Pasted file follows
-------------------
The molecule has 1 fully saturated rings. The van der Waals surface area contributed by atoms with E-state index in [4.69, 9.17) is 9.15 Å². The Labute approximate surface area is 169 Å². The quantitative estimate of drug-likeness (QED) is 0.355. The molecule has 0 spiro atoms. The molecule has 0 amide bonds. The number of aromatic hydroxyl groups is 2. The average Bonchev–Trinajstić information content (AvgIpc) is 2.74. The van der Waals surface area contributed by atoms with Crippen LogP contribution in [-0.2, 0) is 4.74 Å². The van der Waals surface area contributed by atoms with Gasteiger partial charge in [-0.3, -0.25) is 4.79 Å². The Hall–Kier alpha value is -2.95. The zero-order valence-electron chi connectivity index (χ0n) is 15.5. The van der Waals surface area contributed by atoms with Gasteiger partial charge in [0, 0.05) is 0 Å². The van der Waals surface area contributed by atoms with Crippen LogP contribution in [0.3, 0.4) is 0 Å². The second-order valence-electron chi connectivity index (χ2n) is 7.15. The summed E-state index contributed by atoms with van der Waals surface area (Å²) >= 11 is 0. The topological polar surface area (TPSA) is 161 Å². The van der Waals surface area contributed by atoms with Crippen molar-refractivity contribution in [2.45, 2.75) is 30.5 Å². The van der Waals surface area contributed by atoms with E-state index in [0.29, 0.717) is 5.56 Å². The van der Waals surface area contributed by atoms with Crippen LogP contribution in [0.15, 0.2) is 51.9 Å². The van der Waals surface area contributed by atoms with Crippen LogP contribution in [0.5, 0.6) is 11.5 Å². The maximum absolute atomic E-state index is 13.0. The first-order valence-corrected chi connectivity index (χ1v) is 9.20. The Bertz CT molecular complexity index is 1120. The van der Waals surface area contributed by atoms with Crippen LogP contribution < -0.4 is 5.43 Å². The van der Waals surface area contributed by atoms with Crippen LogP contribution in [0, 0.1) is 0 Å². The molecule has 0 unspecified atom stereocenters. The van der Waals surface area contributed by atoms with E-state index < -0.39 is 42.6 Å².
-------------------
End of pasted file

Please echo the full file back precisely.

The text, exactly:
The molecule has 1 fully saturated rings. The van der Waals surface area contributed by atoms with E-state index in [4.69, 9.17) is 9.15 Å². The Labute approximate surface area is 169 Å². The quantitative estimate of drug-likeness (QED) is 0.355. The molecule has 0 spiro atoms. The molecule has 0 amide bonds. The number of aromatic hydroxyl groups is 2. The average Bonchev–Trinajstić information content (AvgIpc) is 2.74. The van der Waals surface area contributed by atoms with Crippen LogP contribution in [-0.2, 0) is 4.74 Å². The van der Waals surface area contributed by atoms with Gasteiger partial charge in [-0.3, -0.25) is 4.79 Å². The Hall–Kier alpha value is -2.95. The zero-order valence-electron chi connectivity index (χ0n) is 15.5. The van der Waals surface area contributed by atoms with Gasteiger partial charge in [0, 0.05) is 0 Å². The van der Waals surface area contributed by atoms with Crippen LogP contribution in [0.3, 0.4) is 0 Å². The second-order valence-electron chi connectivity index (χ2n) is 7.15. The summed E-state index contributed by atoms with van der Waals surface area (Å²) >= 11 is 0. The topological polar surface area (TPSA) is 161 Å². The van der Waals surface area contributed by atoms with Crippen molar-refractivity contribution in [2.45, 2.75) is 30.5 Å². The van der Waals surface area contributed by atoms with E-state index in [0.29, 0.717) is 5.56 Å². The van der Waals surface area contributed by atoms with Crippen LogP contribution in [0.15, 0.2) is 51.9 Å². The van der Waals surface area contributed by atoms with Crippen LogP contribution in [0.5, 0.6) is 11.5 Å². The maximum absolute atomic E-state index is 13.0. The first-order valence-corrected chi connectivity index (χ1v) is 9.20. The Bertz CT molecular complexity index is 1120. The van der Waals surface area contributed by atoms with Crippen LogP contribution < -0.4 is 5.43 Å². The van der Waals surface area contributed by atoms with Crippen LogP contribution in [0, 0.1) is 0 Å². The molecule has 0 unspecified atom stereocenters. The van der Waals surface area contributed by atoms with E-state index < -0.39 is 42.6 Å².